It was a multiple step molding and casting process that involved not only Harrison Ford being fitted for a facial mold cast, but another actor having to suit up for a full body casting as well -- Alan Harris, who portrayed the minor character of the bounty hunter Bossk.
Harris recalled the complicated process in a 2010 interview with the fan-run site Star Wars Interviews: "Irvin Kershner had the idea. We were in the props room where they put a shroud over me and two drinking straws through my nose so I could breath."
He continued: "They later cut my face out and put Harrison Ford’s in. Irvin Kershner and I looked at the finished product on the set and Harrison came over. He said he was thinking of turning one of these into a coffee table. I don’t know if he ever did."
2 His final moments recapture some of his iconic past
Over time, a very specific pose has become known as The Han Solo Pose, thanks to promotional materials produced for the original trilogy and reprised for Han's turn in The Force Awakens.
In this signature pose, Han stands with his legs spread apart, one arm raised behind him and the other extended in front of him, blaster held high in his hand.
He's leaning forward in the pose, a determined look on his face, and for all intents and purposes, he's the veritable emblem of a man ready for action.
Some eagle-eyed fans have since noticed that, in the very final moments of Han's existence in the Star Wars franchise in The Force Awakens, his body assumes a version of this pose -- but now, everything is wrong.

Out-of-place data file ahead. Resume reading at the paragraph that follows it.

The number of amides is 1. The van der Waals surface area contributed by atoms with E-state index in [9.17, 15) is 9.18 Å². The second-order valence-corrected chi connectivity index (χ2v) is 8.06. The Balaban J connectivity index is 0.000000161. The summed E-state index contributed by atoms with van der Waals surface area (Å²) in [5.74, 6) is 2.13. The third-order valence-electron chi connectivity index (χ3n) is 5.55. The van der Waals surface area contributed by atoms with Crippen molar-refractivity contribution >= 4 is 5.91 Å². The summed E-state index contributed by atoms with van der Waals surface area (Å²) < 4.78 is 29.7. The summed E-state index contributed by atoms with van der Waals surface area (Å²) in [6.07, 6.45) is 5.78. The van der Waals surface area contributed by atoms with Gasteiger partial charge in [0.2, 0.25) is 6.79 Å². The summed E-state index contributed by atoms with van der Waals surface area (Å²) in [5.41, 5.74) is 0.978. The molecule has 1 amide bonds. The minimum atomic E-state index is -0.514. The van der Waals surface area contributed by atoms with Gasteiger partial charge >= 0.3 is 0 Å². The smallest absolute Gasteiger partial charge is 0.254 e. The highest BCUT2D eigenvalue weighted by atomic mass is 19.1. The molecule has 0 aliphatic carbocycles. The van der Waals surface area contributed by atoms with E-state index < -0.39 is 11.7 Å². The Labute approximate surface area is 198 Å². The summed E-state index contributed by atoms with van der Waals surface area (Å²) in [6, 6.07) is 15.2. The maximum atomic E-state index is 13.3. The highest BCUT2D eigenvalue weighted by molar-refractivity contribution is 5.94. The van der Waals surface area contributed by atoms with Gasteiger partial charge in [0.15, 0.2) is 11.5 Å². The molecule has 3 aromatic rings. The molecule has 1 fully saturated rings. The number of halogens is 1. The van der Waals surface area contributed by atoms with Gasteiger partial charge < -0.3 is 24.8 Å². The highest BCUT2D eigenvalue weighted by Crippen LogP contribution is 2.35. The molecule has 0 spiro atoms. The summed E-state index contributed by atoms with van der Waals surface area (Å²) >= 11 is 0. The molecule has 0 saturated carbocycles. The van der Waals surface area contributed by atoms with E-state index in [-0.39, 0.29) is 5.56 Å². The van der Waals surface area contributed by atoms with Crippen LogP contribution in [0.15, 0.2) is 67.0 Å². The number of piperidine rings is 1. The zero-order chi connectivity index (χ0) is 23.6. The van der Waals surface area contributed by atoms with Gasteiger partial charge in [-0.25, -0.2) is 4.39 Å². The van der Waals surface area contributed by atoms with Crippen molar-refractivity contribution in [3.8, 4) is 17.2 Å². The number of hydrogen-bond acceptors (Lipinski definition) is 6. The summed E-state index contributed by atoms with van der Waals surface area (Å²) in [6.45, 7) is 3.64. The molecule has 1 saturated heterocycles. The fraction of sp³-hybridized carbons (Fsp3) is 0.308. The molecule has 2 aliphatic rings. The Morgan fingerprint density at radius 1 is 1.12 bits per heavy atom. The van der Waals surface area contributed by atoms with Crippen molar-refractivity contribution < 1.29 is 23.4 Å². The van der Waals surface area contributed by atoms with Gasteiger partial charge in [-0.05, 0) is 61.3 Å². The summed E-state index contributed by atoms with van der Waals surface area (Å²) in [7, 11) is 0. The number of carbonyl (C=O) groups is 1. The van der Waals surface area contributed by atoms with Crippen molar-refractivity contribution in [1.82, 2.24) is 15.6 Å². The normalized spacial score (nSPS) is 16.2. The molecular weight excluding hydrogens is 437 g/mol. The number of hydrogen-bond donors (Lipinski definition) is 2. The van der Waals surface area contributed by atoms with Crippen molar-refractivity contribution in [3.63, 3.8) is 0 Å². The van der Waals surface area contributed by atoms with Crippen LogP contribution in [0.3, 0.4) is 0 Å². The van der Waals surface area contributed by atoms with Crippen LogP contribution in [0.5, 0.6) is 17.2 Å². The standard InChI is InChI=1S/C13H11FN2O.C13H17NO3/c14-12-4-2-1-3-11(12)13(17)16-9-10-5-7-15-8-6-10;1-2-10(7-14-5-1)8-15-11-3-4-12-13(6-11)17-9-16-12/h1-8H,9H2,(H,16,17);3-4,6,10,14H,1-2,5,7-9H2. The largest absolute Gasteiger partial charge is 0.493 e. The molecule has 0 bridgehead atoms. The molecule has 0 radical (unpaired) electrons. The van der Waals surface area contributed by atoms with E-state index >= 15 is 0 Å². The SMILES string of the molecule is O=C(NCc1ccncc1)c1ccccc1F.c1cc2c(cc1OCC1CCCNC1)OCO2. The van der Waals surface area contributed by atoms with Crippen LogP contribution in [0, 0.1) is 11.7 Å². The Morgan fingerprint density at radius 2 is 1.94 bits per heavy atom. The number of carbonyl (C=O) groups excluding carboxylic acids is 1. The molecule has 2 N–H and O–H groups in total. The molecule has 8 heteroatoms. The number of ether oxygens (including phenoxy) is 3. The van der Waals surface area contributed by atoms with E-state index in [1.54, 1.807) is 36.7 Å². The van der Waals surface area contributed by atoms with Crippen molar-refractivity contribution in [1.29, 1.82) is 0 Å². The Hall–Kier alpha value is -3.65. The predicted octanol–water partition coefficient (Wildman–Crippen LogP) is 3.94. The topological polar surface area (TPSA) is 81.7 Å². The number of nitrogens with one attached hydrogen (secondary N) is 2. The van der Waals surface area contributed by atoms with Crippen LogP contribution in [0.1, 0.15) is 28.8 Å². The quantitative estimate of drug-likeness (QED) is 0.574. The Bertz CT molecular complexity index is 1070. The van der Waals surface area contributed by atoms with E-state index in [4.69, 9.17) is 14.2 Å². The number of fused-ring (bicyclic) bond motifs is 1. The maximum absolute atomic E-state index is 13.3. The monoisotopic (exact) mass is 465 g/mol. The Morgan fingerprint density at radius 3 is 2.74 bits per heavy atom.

He's a man lurching forward for action, but his body is in freefall. His arms are still raised on either side of him, and his legs are still spread. However, he has no control over himself.
He's a man ready for action who will, very soon, never be able to act again.
Whether the visual symbolism of this moment is intentional remains to be seen, but the impact remains all the same.
1 Could he be Force-Sensitive?
Few characters in the Star Wars franchise are as skeptical of the Force, the Jedi, the Sith, and all of it as Han Solo once was.
His disbelief in all things related to the mysterious mystical power was a central trait of his character in the original trilogy, as well as his preference for things he could see and feel, such as a blaster by his side.
However, some fan theories have suggested that there's a chance that Han could just be protesting too much -- and may actually have been a Force user all along.
His repeated use of the phrase "I have a bad feeling about this" could suggest some nature of being in tune with the universe in a more intimate way.
His ability to fly the Falcon out of any tight situation could also suggest some super human abilities, especially when he refuses to acknowledge the odds that are stacked against him.
His moments of charm could in fact be seen as the persuasion used in a Jedi mind trick, and his impressive reflexes -- such as when he shoots Greedo - could be suggestive of his ability to tap into some higher, all knowing power.
Of course, this is just a fun fan theory and likely nowhere near the truth. However, that doesn't make it any less fun to wonder.
What other fun facts do you know about Han's body and all the behind the scenes work that went into it in Star Wars? Let us know in the comments!